Beyond Nuclear, while U.S. based, recognizes that the issue of nuclear power, particularly in relation to climate change and reactor expansion, has become an international issue. Multi-national corporations, often with foreign ownership, have taken over every facet of the nuclear fuel chain, from uranium mining to waste disposition. Beyond Nuclear is currently engaged in supportive efforts in a number of different countries.



Volunteers Crowdsource Radiation Monitoring to Map Potential Risk on Every Street in Japan

As reported by Democracy Now! on the Pacifica Radio Network:

Safecast is a network of volunteers who came together to map radiation levels throughout Japan after the Fukushima Daiichi nuclear power plant disaster in 2011. They soon realized radiation readings varied widely, with some areas close to the disaster facing light contamination, depending on wind and geography, while others much further away showed higher readings. Safecast volunteers use Geiger counters and open-source software to measure the radiation, and then post the data online for anyone to access. Broadcasting from Tokyo, we are joined by Pieter Franken, co-founder of Safecast. "The first trip we made into Fukushima, it was an eye-opener. First of all, the radiation levels we encountered were way higher than what we had seen on television," Franken says. "We decided to focus on measuring every single street as our goal in Safecast, so for the last three years we have been doing that, and this month we are passing the 15 millionth location we have measured, and basically every street in Japan has been at least measured once, if not many, many more times."

The atomic reactors that melted down and exploded at Fukushima Daiichi Units 1 to 4 were General Electric Mark I Boiling Water Reactors. The U.S. has 23 still-operating Mark Is, as well as 8 more very similarly designed Mark IIs.


Mayor of Town That Hosted Fukushima Nuclear Plant Says He Was Told: “No Accident Could Ever Happen”

Katsutaka Idogawa, former mayor of the town of FutabaAmy Goodman, host of Democracy Now! on Pacifica Radio, reports from Tokyo:

'We speak with Katsutaka Idogawa, former mayor of the town of Futaba where part of the Fukushima Daiichi nuclear power plant is located. The entire town was rendered uninhabitable by the nuclear disaster. We ask him what went through his mind after the earthquake and tsunami hit on March 11, 2011. "It was a huge surprise, and at the time I was just hoping nothing that had happened at the nuclear power plant. However, unfortunately there was in fact an accident there," Idogawa recalls. He made a decision to evacuate his town before the Japanese government told people to leave. "If I had made that decision even three hours earlier, I would have been able to prevent so many people from being exposed to radiation." For years he encouraged nuclear power development in the area; now he has become a vocal critic. He explains that the government and the plant’s owner, Tokyo Electric Power Company, always told him, "’Don’t worry, Mayor. No accident could ever happen.’ Because this promise was betrayed, this is why I became anti-nuclear." '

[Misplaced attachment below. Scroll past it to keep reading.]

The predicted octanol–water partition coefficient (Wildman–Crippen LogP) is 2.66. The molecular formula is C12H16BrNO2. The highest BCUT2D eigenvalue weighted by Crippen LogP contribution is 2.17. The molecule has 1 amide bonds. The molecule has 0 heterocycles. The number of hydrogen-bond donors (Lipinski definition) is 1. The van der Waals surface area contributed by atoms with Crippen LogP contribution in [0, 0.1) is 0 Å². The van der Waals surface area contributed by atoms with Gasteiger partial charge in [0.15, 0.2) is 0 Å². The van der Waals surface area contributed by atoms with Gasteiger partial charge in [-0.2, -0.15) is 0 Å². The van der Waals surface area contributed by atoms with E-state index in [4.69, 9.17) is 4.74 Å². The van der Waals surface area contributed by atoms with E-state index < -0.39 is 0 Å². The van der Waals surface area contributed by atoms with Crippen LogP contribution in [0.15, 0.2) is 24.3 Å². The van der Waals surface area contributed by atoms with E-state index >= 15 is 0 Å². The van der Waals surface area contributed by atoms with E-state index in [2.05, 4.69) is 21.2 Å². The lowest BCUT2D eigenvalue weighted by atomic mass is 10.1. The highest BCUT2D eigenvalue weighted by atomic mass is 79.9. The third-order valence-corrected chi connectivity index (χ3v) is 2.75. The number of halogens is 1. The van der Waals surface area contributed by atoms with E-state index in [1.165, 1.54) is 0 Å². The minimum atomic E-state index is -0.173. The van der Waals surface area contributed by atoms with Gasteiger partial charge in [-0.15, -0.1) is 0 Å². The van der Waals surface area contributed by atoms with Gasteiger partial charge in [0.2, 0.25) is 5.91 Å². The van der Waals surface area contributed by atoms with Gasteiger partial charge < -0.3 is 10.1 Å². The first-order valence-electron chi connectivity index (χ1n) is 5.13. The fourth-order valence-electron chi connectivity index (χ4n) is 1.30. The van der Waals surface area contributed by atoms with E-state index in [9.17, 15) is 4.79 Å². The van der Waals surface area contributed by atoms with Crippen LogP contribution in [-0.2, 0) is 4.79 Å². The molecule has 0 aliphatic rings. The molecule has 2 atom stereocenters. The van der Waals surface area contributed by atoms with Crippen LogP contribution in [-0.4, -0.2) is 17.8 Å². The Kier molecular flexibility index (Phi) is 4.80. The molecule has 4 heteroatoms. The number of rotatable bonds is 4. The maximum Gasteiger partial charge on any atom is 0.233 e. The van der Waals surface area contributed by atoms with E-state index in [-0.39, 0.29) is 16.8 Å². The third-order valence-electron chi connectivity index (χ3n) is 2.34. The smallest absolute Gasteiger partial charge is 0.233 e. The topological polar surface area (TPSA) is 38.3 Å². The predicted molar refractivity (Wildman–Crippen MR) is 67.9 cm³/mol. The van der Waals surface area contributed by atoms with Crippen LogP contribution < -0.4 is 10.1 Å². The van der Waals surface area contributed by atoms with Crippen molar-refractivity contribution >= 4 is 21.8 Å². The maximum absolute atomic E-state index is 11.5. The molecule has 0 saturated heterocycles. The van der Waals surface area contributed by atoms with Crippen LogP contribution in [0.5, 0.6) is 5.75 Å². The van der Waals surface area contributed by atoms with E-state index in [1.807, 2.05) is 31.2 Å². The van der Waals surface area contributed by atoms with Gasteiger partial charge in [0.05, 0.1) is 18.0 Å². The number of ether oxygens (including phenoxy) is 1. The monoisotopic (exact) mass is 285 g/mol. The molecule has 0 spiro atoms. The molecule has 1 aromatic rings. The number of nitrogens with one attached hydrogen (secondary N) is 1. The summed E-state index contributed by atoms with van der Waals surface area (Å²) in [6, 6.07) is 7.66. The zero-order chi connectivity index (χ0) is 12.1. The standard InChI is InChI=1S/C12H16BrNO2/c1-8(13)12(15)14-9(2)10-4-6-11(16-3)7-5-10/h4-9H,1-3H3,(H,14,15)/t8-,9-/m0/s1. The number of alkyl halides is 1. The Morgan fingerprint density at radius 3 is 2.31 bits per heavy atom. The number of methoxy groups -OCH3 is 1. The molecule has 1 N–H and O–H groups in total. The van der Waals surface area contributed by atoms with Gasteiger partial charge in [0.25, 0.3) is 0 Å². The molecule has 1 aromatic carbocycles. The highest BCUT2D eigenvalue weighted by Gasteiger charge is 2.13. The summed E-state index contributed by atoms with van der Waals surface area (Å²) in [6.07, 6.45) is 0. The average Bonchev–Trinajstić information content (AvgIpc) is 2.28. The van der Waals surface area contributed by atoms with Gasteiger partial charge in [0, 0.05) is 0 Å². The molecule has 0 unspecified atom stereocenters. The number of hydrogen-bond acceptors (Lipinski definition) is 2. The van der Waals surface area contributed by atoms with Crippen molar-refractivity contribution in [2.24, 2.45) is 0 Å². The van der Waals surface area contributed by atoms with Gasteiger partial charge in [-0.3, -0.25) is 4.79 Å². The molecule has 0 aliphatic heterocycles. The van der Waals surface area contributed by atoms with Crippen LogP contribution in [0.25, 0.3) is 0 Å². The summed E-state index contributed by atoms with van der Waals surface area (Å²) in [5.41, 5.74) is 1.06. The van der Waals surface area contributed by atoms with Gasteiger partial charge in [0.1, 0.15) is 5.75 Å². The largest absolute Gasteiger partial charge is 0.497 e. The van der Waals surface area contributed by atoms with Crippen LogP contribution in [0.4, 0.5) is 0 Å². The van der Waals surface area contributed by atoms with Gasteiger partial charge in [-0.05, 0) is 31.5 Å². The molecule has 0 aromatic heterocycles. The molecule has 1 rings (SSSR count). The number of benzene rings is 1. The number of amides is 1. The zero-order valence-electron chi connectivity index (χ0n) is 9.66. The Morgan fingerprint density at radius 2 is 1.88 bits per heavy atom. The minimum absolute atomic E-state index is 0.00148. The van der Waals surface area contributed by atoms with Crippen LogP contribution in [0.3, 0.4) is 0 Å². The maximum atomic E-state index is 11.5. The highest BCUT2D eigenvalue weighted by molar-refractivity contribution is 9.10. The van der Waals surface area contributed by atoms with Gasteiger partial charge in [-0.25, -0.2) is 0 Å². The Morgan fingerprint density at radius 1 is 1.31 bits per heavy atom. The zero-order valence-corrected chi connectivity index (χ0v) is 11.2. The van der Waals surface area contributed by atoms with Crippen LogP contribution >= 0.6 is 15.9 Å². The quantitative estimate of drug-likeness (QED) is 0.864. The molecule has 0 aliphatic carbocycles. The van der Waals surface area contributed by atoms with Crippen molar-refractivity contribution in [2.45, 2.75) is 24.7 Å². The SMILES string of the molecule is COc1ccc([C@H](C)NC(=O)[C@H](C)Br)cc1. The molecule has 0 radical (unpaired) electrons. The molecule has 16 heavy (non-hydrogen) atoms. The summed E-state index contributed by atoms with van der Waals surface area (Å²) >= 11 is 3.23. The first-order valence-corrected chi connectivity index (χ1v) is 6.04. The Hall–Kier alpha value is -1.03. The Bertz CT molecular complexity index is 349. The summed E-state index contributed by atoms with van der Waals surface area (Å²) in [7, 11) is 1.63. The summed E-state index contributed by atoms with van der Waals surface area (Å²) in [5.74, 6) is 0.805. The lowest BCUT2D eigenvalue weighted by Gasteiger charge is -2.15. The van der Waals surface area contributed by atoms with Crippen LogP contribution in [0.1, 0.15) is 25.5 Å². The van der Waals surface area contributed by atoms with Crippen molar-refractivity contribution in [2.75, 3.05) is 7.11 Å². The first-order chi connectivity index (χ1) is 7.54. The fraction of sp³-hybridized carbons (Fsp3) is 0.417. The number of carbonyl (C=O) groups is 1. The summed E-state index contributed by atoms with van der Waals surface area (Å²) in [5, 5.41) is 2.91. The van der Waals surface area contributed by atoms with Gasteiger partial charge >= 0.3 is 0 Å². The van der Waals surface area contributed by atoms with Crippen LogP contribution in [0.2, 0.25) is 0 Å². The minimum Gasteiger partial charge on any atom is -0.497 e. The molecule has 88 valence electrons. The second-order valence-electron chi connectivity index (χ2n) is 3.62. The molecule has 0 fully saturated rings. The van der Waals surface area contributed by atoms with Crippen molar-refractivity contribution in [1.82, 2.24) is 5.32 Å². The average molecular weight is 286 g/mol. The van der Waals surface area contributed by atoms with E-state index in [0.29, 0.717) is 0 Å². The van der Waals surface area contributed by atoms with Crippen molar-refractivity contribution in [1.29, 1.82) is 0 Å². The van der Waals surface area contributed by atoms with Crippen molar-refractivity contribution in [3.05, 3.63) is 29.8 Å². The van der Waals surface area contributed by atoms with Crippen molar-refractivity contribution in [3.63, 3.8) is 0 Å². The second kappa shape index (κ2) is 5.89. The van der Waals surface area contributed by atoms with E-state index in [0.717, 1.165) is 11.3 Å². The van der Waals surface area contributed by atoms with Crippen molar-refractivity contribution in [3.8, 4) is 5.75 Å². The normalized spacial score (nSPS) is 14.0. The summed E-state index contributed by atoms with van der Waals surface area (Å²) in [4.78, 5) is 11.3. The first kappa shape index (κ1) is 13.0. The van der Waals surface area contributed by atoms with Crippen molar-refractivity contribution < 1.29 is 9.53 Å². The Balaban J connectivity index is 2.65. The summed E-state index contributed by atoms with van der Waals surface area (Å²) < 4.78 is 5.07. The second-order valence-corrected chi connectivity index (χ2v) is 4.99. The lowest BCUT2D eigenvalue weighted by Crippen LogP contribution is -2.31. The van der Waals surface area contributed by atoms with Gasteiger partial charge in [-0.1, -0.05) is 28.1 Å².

On Hiroshima Day, 2010, Beyond Nuclear's Kevin Kamps visited Futaba and Okuma, the host towns of Fukushima Daiichi nuclear power plant. As part of a nation-wide speaking tour organized by Green Action of Japan, Kevin met with the vice mayor of Futaba, and the mayor of Okuma. Kevin also spoke to a community meeting of citizens concerned about the risks at the nearby six atomic reactors. They wanted to learn about leaks of radioactivity from high-level radioactive waste storage pools in the U.S. The meetings, event, and speaking tour were part of a last gasp effort to prevent the loading of "Pluthermal" (mixed oxide plutonium, or MOX) nuclear fuel into reactors across Japan. However, just the next month, in September 2010, pluthermal was loaded by Tokyo Electric Power Company into Fukushima Daiichi Unit 3. It was just six months before the nuclear catastrophe began. Unit 3 suffered the largest exlosion of all, after its reactor melted down.